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I have excuses for all of this. I was 21. My expertise in American interventionism came from watching Gulf War, Bosnia, and Kosovo reports on CNN. I had friends in the Army. I wanted to "free the Iraqi people." The takeaway is that, like millions of people, I was naive and uninformed about the doings in Mesopotamia and I did my little part to enable a catastrophe.
Matt Welch, Editor in Chief, reason magazine:
I was neither for nor against the war when it was launched, though most of the stuff I was worried about ended up coming true (especially "we will create a damned-if-we-do scenario unless we start looking for creative ways to devolve power and responsibility to the rest of the world").
But the mere fact of that ambivalence points to what's changed most about my thinking since then. Until five years ago, the prior three major U.S. interventions -- the Gulf War, Bosnia, Kosovo—each went quite a bit better than the skeptics predicted. In the same way that almost all past U.S. presidents end up looking good in retrospect (to somebody, anyway), while history marches toward a better future, my hunch was that the pattern would hold true to our post-Vietnam wars as well. No more.
Because of the magnetic logic of perpetual interventionism (on both sides of the political aisle); the strategic problem of anti-Americanism, the temptation of inapt historical analogies and the way that power wants to be corrupt, I have gone from a guy who begged for U.S. leadership in a feckless world to stop the slaughter in Sarajevo, to someone whose primary voting motivation is to provide a check on America's expansion of responsibility for the world's affairs.
Michael Young, Contributing Editor, reason; Opinion Page Editor, Lebanon Daily Star:
The assumption that our thoughts should have changed on Iraq is presumptuous. Certainly, the Bush administration's abysmal postwar strategy until the surge last year invites a critical reassessment of what could have been done for the better. But what does not, and should not, is the bottom line of the war: the fact that the United States managed to remove one of the world's worst mass murderers from power, so that today 55 percent of Iraqis believe that their lives are good, according to a recent poll—including 62 percent of Shiites and 73 percent of Kurds.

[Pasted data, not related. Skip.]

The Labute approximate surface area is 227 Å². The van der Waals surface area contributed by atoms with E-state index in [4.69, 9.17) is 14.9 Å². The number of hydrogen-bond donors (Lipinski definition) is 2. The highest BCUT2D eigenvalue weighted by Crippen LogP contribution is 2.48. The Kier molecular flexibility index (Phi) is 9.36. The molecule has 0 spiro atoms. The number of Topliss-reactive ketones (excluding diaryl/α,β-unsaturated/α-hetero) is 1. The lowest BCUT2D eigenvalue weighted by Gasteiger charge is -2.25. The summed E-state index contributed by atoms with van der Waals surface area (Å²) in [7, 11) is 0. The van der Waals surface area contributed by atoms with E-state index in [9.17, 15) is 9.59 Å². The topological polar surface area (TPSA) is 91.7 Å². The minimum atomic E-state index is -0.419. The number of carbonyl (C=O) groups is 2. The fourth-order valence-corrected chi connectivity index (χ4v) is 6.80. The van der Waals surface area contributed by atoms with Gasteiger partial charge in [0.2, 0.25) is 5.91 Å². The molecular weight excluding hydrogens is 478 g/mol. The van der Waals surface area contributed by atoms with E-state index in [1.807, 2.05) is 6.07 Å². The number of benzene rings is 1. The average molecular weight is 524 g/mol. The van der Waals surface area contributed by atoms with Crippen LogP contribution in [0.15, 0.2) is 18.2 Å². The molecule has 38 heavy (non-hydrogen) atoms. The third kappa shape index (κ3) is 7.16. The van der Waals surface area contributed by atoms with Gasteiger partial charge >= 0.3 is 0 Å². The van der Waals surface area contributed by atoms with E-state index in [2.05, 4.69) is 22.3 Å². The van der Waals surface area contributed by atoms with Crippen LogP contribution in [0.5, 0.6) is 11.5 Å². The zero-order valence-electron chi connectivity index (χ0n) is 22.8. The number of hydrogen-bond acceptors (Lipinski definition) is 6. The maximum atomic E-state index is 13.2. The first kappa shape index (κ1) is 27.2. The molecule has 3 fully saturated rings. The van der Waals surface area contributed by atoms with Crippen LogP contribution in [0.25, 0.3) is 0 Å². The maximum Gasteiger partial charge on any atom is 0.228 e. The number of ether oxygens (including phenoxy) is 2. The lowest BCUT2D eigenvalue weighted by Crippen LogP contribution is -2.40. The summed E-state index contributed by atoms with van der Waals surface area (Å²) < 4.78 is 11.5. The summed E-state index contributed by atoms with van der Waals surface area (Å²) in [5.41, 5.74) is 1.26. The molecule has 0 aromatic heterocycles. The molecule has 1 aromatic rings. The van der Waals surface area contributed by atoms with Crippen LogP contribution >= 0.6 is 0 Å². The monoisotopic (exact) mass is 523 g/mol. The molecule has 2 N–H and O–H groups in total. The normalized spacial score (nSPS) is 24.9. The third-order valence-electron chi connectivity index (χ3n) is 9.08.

The thing with conflicts is that they can be like that old joke about the man who swims halfway across the ocean, only to swim back to where he left from because he's tired. Is the U.S. halfway across the ocean of the Iraq war? Would swimming back to the departure point be a pointless waste of expended energy, so that persisting in Iraq would bring more dividends? It's difficult to say. The gross blunder of the administration was to leave such questions without answers. But it is difficult to justify retreat from Iraq a year into tangible signs of progress thanks to the surge.
Those who back an American withdrawal on the grounds that Iraq is already in a state of chaos don't know what they're talking about. The Moloch of uninhibited chaos and carnage would be infinitely worse, as I remember from my own experiences growing up during Lebanon's civil war. For numerous reasons—the fate of the Iraqis after a pullout, Iran's continuing rise as regional superpower, the future of the Kurds, the threat to regional stability—the U.S. has no choice but to stick it out in Iraq. And as the doubts creep in, Americans might want to think back to what Iraq was under Saddam Hussein, who in two decades was directly or indirectly responsible for the death of nearly 1 million people.
So, sorry, but invading Iraq was the right thing to do, even if it could have been done a million times better by a more competent group of people. When I think of Iraq, somehow I have no profound problem slamming George W. Bush's faults while welcoming what he did to the Baath regime—the barbaric, genocidal, thankfully bygone Baath regime.